APG-L ArchivesArchiver > APG > 2007-07 > 1183654446
From: "Elizabeth Shown Mills" <>
Subject: Re: [APG] Question - Sources
Date: Thu, 5 Jul 2007 11:55:22 -0500
If I have been citing a source for some time, which has had what
appeared to be a legitimate basis for inclusion and have now recently
found a new source that actually proves the original source as not
possible, is there any notation or convention suggested that should be
included addressing the source or information change?
I've tried several times to answer your question more succinctly, but I keep
hitting a road bump we could call fuzzy terms: You seem to be using the
words "source" and "information" interchangeably; and I suspect that your
intent in using the phrase "original source" is different from the meaning
that term has in evidence analysis.
You say you have "found a new source that actually proves the original
source as not possible." Two bumps here:
1. Do you mean that the questionable source is actually an *original*
record? Or do you mean to say that the new source contradicts *the source
you previously relied upon* (which was likely a derivative)?
2. If a source exists, it IS "possible." In fact, the source is not just
possible, it's a reality. I'm assuming what you mean here is that you have
"found new information proving that a certain claim (or information) within
your prior source cannot possibly be true." Yes? No?
Beyond this: You say you "have been citing a source for some time." That
implies you have taken multiple pieces of information from that
source--information that you assumed to be reliable. So, now, are you saying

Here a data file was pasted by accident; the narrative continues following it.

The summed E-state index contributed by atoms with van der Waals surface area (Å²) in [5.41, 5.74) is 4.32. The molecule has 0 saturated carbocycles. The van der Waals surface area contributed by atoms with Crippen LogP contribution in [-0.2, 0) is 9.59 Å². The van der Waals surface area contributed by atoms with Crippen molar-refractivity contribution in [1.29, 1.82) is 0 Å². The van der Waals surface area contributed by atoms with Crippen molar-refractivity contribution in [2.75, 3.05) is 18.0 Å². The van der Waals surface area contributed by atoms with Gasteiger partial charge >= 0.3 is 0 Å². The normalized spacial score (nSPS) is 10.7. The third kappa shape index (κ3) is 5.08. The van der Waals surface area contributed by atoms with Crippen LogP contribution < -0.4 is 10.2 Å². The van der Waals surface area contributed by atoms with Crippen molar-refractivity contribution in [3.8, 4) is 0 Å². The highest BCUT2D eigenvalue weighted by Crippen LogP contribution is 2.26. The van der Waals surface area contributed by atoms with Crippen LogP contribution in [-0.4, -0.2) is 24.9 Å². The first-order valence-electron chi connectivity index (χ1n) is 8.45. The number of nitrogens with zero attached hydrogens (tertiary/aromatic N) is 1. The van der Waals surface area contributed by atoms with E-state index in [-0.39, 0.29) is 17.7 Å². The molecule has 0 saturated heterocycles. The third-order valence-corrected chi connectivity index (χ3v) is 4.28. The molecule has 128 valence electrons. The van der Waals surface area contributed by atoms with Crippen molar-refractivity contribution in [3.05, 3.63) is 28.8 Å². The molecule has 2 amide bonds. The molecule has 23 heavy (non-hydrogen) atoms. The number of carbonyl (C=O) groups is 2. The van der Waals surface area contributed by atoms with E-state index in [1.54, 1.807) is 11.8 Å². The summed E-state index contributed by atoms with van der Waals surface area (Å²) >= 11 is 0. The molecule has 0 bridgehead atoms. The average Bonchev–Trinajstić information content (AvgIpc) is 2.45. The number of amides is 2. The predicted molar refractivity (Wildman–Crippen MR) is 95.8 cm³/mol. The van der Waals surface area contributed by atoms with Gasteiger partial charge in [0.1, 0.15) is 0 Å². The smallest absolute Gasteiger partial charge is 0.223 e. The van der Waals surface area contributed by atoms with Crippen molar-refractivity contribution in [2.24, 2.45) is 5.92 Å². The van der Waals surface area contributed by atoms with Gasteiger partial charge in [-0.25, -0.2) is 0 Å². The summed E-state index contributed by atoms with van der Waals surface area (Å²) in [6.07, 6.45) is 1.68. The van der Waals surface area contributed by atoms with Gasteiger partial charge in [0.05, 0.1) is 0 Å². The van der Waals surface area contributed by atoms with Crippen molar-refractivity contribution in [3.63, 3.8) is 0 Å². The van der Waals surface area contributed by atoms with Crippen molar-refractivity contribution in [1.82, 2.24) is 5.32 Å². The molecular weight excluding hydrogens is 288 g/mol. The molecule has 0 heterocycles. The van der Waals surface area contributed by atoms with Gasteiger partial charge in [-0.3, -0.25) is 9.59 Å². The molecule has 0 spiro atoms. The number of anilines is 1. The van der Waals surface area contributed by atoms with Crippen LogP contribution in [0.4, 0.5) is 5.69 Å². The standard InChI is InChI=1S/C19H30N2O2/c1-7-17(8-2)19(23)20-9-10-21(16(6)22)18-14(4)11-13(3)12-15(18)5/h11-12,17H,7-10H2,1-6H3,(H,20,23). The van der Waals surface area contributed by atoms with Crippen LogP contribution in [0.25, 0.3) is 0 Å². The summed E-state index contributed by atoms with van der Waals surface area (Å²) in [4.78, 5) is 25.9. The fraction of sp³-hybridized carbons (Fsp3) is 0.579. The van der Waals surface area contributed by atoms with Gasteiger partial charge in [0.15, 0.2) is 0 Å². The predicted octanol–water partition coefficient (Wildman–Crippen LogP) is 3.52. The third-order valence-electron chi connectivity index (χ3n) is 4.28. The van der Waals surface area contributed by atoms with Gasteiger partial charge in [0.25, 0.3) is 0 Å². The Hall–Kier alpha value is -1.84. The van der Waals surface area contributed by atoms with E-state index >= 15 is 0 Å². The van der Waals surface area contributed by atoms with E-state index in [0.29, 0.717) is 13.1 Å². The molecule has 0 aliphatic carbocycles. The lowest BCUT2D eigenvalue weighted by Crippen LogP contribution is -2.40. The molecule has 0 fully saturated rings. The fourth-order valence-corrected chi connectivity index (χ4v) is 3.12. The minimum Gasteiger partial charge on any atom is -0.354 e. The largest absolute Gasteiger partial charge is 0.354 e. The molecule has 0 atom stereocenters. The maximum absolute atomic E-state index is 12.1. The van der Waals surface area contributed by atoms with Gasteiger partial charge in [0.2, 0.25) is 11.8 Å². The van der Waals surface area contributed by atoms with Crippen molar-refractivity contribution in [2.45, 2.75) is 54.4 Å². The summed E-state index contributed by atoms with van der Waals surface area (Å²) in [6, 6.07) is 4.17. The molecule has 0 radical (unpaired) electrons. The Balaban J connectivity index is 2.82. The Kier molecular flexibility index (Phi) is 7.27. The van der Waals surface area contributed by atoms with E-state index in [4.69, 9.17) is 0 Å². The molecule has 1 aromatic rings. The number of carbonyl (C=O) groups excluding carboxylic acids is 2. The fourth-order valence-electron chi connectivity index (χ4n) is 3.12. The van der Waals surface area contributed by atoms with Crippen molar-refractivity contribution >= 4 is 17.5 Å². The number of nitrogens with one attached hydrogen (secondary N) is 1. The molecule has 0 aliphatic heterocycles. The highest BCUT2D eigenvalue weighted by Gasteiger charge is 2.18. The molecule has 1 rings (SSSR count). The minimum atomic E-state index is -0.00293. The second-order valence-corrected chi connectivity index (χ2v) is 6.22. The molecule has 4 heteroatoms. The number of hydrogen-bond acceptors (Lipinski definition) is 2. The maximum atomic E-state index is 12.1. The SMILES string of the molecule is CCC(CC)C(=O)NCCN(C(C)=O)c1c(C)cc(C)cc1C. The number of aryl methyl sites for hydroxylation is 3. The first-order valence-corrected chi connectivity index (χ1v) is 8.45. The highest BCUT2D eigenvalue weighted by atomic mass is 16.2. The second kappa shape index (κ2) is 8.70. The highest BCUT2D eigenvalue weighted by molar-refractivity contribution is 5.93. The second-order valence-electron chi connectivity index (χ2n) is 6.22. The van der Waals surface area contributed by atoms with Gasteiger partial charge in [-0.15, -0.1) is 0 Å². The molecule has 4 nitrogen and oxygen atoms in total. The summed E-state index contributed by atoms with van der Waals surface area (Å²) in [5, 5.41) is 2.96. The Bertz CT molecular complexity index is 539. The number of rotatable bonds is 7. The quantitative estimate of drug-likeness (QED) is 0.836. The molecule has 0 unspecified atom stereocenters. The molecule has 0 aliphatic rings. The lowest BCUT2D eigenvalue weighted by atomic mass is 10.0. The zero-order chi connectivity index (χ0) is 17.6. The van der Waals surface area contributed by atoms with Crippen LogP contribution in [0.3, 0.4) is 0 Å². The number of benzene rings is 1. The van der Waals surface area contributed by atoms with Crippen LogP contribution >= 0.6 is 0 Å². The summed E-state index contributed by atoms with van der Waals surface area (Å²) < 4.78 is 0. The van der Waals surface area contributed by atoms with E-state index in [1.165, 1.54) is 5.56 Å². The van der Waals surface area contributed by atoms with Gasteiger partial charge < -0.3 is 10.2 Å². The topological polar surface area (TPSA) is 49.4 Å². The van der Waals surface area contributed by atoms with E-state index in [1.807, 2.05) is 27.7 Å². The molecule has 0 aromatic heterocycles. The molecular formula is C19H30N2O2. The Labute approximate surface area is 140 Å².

that ALL information in the previously accepted source must be thrown
out--or that one particular piece of information is disproved by the latest
material you have found?
If your new information disproves ONE point that you had previously accepted
from the earlier-found source, then your action is fairly simple:
- drop the incorrect information from your database or your compilation;
- replace it with the new information that seems to be more reliable;
- cite the new information;
- add a statement (in your text or your reference note) to say that a
counter-claim exists in such-and-such a source but you consider it
inaccurate because ....
If your new information disproves EVERY piece of information you previously
accepted from the earlier-found source, then you'll need to do the above for
every information statement you took from the earlier-found source.
Meanwhile, you should retain, in your evidence files for the family,
whatever pages or notes you took from the earlier source that you now deem
unreliable. But do add a dated note to those pages to explain that you now
consider them unreliable, because .....
Elizabeth Shown Mills, CG, CGL, FASG
*Evidence: Citation & Analysis for the Family Historian*
(Evidence's "briefcase edition" which will still stay in print)
*Evidence Explained: Citing History Sources from Artifacts
to Cyberspace* (the "desktop reference edition" scheduled
for release at the FGS conference)
*QuickSheet: Citing Online Historical Resource, Evidence Style*
*Professional Genealogy: A Manual for Researchers,
Writers, Editors, Lecturers & Librarians*